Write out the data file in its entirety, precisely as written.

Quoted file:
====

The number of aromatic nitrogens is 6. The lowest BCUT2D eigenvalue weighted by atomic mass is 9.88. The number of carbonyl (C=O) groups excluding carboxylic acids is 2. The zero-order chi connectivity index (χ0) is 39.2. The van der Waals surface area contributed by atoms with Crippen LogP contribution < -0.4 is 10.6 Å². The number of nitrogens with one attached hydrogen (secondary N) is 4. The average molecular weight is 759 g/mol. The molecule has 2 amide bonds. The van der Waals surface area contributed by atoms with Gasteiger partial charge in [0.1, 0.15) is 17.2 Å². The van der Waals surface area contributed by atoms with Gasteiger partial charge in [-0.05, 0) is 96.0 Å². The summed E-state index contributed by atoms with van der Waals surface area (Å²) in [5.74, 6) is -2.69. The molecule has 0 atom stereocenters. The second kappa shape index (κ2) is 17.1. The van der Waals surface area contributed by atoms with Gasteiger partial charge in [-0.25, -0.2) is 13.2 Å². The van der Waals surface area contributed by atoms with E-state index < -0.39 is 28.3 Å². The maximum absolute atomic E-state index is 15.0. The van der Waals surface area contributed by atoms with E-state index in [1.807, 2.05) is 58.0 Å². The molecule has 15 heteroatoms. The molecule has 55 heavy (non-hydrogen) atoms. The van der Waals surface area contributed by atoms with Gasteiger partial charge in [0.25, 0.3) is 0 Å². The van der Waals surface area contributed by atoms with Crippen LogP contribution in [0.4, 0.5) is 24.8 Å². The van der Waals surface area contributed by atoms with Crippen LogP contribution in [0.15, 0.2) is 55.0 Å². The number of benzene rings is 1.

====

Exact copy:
The number of aromatic nitrogens is 6. The lowest BCUT2D eigenvalue weighted by atomic mass is 9.88. The number of carbonyl (C=O) groups excluding carboxylic acids is 2. The zero-order chi connectivity index (χ0) is 39.2. The van der Waals surface area contributed by atoms with Crippen LogP contribution < -0.4 is 10.6 Å². The number of nitrogens with one attached hydrogen (secondary N) is 4. The average molecular weight is 759 g/mol. The molecule has 2 amide bonds. The van der Waals surface area contributed by atoms with Gasteiger partial charge in [0.1, 0.15) is 17.2 Å². The van der Waals surface area contributed by atoms with Gasteiger partial charge in [-0.05, 0) is 96.0 Å². The summed E-state index contributed by atoms with van der Waals surface area (Å²) in [5.74, 6) is -2.69. The molecule has 0 atom stereocenters. The second kappa shape index (κ2) is 17.1. The van der Waals surface area contributed by atoms with Gasteiger partial charge in [-0.25, -0.2) is 13.2 Å². The van der Waals surface area contributed by atoms with E-state index < -0.39 is 28.3 Å². The maximum absolute atomic E-state index is 15.0. The van der Waals surface area contributed by atoms with E-state index in [1.807, 2.05) is 58.0 Å². The molecule has 15 heteroatoms. The molecule has 55 heavy (non-hydrogen) atoms. The van der Waals surface area contributed by atoms with Gasteiger partial charge in [0.25, 0.3) is 0 Å². The van der Waals surface area contributed by atoms with Crippen LogP contribution in [0.4, 0.5) is 24.8 Å². The van der Waals surface area contributed by atoms with Crippen LogP contribution in [0.15, 0.2) is 55.0 Å². The number of benzene rings is 1.